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Does anyone have secondary glazing?

(17 Posts)
phoria Wed 17-Aug-16 11:12:16

How effective is it at cutting down noise? About to move into a flat on a fairly busy road. Will I still be able to hear people talking outside once it's installed?

wowfudge Wed 17-Aug-16 12:17:13

We have two rooms with secondary glazing both on the road side of our house which is set back and up from the road. It makes a significant difference. Can't comment on voices outside because we just don't get them.

phoria Wed 17-Aug-16 12:35:00

That's good to hear wowfudge. Can you still hear the cars go past or is it mainly really loud traffic like motorbikes and trucks?

Millionprammiles Wed 17-Aug-16 13:57:02

We have SG on one front bedroom window - it pretty much cuts out normal traffic noise. Loud motorbikes and low flying planes can still be heard. Can hardly hear voices though loud shouting would still be heard.
The endless banging of the Tesco delivery man is still audible (use Ocado ffs grin

totallyrandom Thu 18-Aug-16 09:58:07

We have secondary glazing on the front of our house due to relatively busy road. I thought of getting rid of it when we got new double timber glazing (previously single glazed old timber windows). However, once I heard how noisy the new double glazing was on its own, I kept the secondary glazing i.e. had it put back after new windows were fitted. So we now have double glazing with acoustic glass, followed by secondary glazing with acoustic glass and shutters on inside in most rooms. Can barely hear any road noise. If you open the secondary glazing and just have the double glazing the difference is very noticeable. The manufacturer of our secondary glazing is called Granada - it has a hardwood outer frame and doesn't look bad. I do think the 6mm laminated glass makes a difference. Apparently the bigger the gap left between the main window and the secondary glazing, the better the sound insulation.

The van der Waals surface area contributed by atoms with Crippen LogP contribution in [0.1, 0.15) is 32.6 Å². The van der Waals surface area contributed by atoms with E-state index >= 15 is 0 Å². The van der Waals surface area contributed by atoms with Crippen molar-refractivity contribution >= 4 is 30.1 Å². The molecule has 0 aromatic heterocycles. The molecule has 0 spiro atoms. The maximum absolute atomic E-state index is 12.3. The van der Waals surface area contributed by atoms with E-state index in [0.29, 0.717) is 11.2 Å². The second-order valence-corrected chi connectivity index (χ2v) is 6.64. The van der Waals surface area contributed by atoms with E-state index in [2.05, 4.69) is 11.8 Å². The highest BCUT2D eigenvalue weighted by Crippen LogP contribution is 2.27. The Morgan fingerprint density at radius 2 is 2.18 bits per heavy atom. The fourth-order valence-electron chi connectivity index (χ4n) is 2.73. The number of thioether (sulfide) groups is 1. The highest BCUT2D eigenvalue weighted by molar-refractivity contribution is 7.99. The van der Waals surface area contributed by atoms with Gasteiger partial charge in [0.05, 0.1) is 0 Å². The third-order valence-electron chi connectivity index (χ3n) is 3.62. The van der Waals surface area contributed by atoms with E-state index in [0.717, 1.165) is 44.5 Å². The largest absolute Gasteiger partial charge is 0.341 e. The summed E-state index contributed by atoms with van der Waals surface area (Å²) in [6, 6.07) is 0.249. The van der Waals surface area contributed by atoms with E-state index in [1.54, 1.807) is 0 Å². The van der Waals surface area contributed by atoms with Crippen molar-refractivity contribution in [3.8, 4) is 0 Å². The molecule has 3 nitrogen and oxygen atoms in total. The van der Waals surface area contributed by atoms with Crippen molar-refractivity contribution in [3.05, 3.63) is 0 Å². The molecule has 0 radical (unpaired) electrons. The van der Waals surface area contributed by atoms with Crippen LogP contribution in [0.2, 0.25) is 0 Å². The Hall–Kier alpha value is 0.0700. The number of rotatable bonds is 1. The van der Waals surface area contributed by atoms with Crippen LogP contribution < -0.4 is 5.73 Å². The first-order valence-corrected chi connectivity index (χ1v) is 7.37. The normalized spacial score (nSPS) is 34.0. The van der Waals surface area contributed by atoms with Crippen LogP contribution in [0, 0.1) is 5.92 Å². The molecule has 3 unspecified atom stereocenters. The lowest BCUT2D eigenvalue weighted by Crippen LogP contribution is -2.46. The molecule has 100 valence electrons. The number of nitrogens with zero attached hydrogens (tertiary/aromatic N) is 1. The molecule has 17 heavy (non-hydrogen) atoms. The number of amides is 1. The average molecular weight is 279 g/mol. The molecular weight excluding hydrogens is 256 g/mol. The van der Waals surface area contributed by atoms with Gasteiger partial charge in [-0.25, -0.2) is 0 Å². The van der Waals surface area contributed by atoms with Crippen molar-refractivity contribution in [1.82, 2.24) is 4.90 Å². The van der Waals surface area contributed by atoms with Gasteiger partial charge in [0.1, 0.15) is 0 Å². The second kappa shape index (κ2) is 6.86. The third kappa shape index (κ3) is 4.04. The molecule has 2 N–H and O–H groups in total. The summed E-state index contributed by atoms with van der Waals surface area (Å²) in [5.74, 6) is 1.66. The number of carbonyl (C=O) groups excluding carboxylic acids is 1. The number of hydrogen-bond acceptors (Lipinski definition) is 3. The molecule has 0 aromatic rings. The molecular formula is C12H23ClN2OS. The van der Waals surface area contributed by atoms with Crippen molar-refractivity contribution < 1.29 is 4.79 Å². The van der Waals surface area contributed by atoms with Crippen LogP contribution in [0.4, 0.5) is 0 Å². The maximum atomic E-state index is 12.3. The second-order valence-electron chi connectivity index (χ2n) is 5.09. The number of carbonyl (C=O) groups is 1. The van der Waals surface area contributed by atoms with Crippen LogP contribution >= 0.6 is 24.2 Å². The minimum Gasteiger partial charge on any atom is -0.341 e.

phoria Thu 18-Aug-16 10:14:32

totallyrandom - hadn't thought about shutters on the inside. Is that for noise reduction as well? Glad to hear it works. The flat is single glazed and at the moment you can hear people speaking outside - that's how crap the noise insulation is. I'm praying secondary glazing will work as it'll be really annoying otherwise!

Does anyone have any recommendations for SG installers in London? Currently looking at City Sound and Granville Noise. Anyone with any experience of either?

TronaldDump Thu 18-Aug-16 10:22:20

We have secondary glazing too. I believe the previous owners used Everest. Makes a huge difference in terms of sound and heat - the house would be a much less pleasant place to be without it!

MyKingdomForBrie Thu 18-Aug-16 10:24:28

I had single glazing in my last house, hours of entertainment when couples stopped for a row outside my window!

I would say if noise reduction is important to you don't buy cheap, and ask them to demo the noise reduction if possible.

phoria Thu 18-Aug-16 10:36:36

MyKingdomForBrie - Yes, no expense will be spared. Going to go for draught proofing too. I don't mind spending extra - just as long as it works!

Did you not get SG then?